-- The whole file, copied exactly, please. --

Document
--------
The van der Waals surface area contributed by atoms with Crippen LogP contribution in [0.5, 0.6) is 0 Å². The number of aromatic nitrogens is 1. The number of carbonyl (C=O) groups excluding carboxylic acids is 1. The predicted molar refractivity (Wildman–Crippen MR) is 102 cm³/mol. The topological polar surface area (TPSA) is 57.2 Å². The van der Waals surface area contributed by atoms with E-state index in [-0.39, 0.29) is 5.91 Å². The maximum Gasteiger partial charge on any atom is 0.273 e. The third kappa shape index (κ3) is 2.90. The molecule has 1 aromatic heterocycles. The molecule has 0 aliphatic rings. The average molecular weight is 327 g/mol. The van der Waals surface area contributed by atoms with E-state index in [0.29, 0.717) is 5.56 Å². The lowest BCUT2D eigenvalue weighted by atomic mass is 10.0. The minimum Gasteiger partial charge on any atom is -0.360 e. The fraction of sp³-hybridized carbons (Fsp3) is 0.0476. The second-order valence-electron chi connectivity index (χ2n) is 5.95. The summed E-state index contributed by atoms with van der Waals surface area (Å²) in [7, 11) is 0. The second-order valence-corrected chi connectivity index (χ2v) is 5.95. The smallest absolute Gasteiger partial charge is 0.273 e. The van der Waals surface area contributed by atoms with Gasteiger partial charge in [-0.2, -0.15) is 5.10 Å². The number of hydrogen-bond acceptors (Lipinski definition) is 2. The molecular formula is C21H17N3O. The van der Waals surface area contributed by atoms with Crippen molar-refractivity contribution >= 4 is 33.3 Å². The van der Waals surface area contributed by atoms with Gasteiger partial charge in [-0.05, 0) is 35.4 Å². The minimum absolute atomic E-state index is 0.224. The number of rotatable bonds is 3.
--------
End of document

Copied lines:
The van der Waals surface area contributed by atoms with Crippen LogP contribution in [0.5, 0.6) is 0 Å². The number of aromatic nitrogens is 1. The number of carbonyl (C=O) groups excluding carboxylic acids is 1. The predicted molar refractivity (Wildman–Crippen MR) is 102 cm³/mol. The topological polar surface area (TPSA) is 57.2 Å². The van der Waals surface area contributed by atoms with E-state index in [-0.39, 0.29) is 5.91 Å². The maximum Gasteiger partial charge on any atom is 0.273 e. The third kappa shape index (κ3) is 2.90. The molecule has 1 aromatic heterocycles. The molecule has 0 aliphatic rings. The average molecular weight is 327 g/mol. The van der Waals surface area contributed by atoms with E-state index in [0.29, 0.717) is 5.56 Å². The lowest BCUT2D eigenvalue weighted by atomic mass is 10.0. The minimum Gasteiger partial charge on any atom is -0.360 e. The fraction of sp³-hybridized carbons (Fsp3) is 0.0476. The second-order valence-electron chi connectivity index (χ2n) is 5.95. The summed E-state index contributed by atoms with van der Waals surface area (Å²) in [7, 11) is 0. The second-order valence-corrected chi connectivity index (χ2v) is 5.95. The smallest absolute Gasteiger partial charge is 0.273 e. The van der Waals surface area contributed by atoms with Gasteiger partial charge in [-0.2, -0.15) is 5.10 Å². The number of hydrogen-bond acceptors (Lipinski definition) is 2. The molecular formula is C21H17N3O. The van der Waals surface area contributed by atoms with Crippen molar-refractivity contribution >= 4 is 33.3 Å². The van der Waals surface area contributed by atoms with Gasteiger partial charge in [-0.05, 0) is 35.4 Å². The minimum absolute atomic E-state index is 0.224. The number of rotatable bonds is 3.